Physicians are often required to change the rhGH used by their patients due to health plan and/or patients’ insurance demands,16 or changes in formularies. It has been suggested that changing patients from one type of rhGH to another may adversely affect patient care.17 Several studies have evaluated the impact of changing from other rhGH treatments to biosimilar rhGH. An analysis of phase III clinical data assessed the efficacy and safety of rhGH in children who received continuous biosimilar rhGH therapy either with lyophilized powder for solution or ready-to-use solution, and children who received 9 months of treatment with the reference rhGH followed by biosimilar rhGH solution thereafter.18 Across all groups, few children experienced ADRs; more ADRs were observed during the first than the second 9-month treatment period, whether the patients were changed between products or stayed continuously on the same treatment.18 Immunogenicity was uncommon across the groups analyzed. No relevant increased risk of anti-GH antibodies emerged following the change from the reference rhGH to biosimilar rhGH.18 Another study has reported data from Sweden following the change (for cost reasons) of children (n=98) from other rhGHs to biosimilar rhGH.19 Following the change to biosimilar rhGH there were no reports of serious or unexpected ADRs.
Formation of antibodies
Immunogenicity is a potential concern for all biological medicines. The mechanisms that lead to a break in immune tolerance to recombinant human proteins are not completely understood, but patient- and product-related factors are thought to be involved.20,21 Administration of large therapeutic proteins via the subcutaneous route (which results in therapeutic proteins such as rhGH reaching the circulation via the lymphatic system) is more likely to stimulate an immune response than other administration routes. The development of an immune response to a biological therapy may not necessarily have any clinical consequences. Occasionally, however, clinical consequences can arise; if the generated antibodies neutralize the activity of the biopharmaceutical and/or the endogenous protein, loss of efficacy or more serious clinical effects can occur.22 The capacity of antibodies to bind to biosimilar rhGH is low, and there is no effect on response to treatment. Testing for antibodies to GH is advised in any patient with an otherwise unexplained lack of response. The incidence of antibody formation to biosimilar rhGH is similar to that reported for the reference medicine.23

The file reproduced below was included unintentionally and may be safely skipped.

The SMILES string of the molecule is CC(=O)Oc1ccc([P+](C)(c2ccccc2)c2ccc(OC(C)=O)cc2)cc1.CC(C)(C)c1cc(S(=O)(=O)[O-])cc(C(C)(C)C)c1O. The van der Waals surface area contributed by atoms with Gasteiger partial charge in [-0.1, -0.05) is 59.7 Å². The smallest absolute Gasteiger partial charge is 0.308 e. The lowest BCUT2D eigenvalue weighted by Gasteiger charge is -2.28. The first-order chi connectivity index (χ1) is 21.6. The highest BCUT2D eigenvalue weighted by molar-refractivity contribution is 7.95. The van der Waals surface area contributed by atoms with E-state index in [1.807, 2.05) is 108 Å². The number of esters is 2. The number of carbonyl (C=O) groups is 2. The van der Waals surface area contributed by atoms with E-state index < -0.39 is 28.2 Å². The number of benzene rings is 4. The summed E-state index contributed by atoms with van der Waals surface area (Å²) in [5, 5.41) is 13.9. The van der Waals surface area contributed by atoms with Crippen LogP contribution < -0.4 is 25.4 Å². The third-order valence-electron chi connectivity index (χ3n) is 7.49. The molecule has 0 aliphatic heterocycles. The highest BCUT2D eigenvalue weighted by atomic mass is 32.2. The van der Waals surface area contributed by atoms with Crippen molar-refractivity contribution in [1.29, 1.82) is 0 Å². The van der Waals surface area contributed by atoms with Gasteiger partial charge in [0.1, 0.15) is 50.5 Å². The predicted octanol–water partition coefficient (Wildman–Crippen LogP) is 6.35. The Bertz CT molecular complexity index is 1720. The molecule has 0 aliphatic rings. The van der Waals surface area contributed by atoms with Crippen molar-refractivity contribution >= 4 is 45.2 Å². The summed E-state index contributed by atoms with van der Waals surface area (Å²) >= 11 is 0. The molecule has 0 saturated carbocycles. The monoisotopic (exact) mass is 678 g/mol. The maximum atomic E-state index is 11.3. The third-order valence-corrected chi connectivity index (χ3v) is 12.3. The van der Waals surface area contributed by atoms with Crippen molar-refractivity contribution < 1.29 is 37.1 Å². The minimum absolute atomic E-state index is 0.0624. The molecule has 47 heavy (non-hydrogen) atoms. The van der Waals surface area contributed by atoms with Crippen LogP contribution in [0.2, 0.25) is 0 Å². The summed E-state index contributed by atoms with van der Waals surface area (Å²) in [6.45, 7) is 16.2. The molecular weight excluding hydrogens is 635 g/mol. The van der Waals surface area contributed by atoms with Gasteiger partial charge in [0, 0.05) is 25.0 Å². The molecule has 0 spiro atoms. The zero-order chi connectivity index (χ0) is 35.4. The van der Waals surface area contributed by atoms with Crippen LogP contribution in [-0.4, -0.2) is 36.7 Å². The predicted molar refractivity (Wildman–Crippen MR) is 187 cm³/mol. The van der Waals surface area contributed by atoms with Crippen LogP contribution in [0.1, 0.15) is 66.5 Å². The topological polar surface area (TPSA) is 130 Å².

In the AQ study, some patients who developed anti-rhGH antibodies received a non-commercial lyophilized form of biosimilar rhGH, which included an undetected increased content of host cell proteins.7 Once switched to the improved commercial preparation, the proportion of patients with detectable antibodies had decreased after 3 months and continued to do so over the course of the study; the presence of anti-rhGH antibodies did not have any impact on patient growth (Figure 1). Similarly, the safety profile was comparable in patients with and without detectable antibodies. One of 45 patients treated with the reference rhGH over 9 months developed anti-rhGH antibodies. Forty-four of these patients were switched to biosimilar rhGH liquid formulation, three of whom developed low titers of anti-rhGH antibodies; at the final visit (84 months) no patient had detectable levels of antibodies.7 The immunogenicity profile of biosimilar rhGH in the other pre-approval studies was also reassuring. None of the participants in the Lyo study or the French phase IIIb study developed anti-rhGH antibodies during 24 months treatment.7 In the Spanish phase III study, 2 out of 70 patients (2.9%) treated with biosimilar rhGH for up to 60 months developed anti-rhGH antibodies; in all cases, the occurrence of antibodies was transient in nature.8
In the phase IV SGA study, anti-rhGH antibody levels above the cutoff value were measured in 7 patients (2.7%) at year 1 and in 3 patients (1.2%) at year 2.13 Positive test results were transient, with only 2 (0.8%) patients having antibodies above the cutoff value on two separate visits.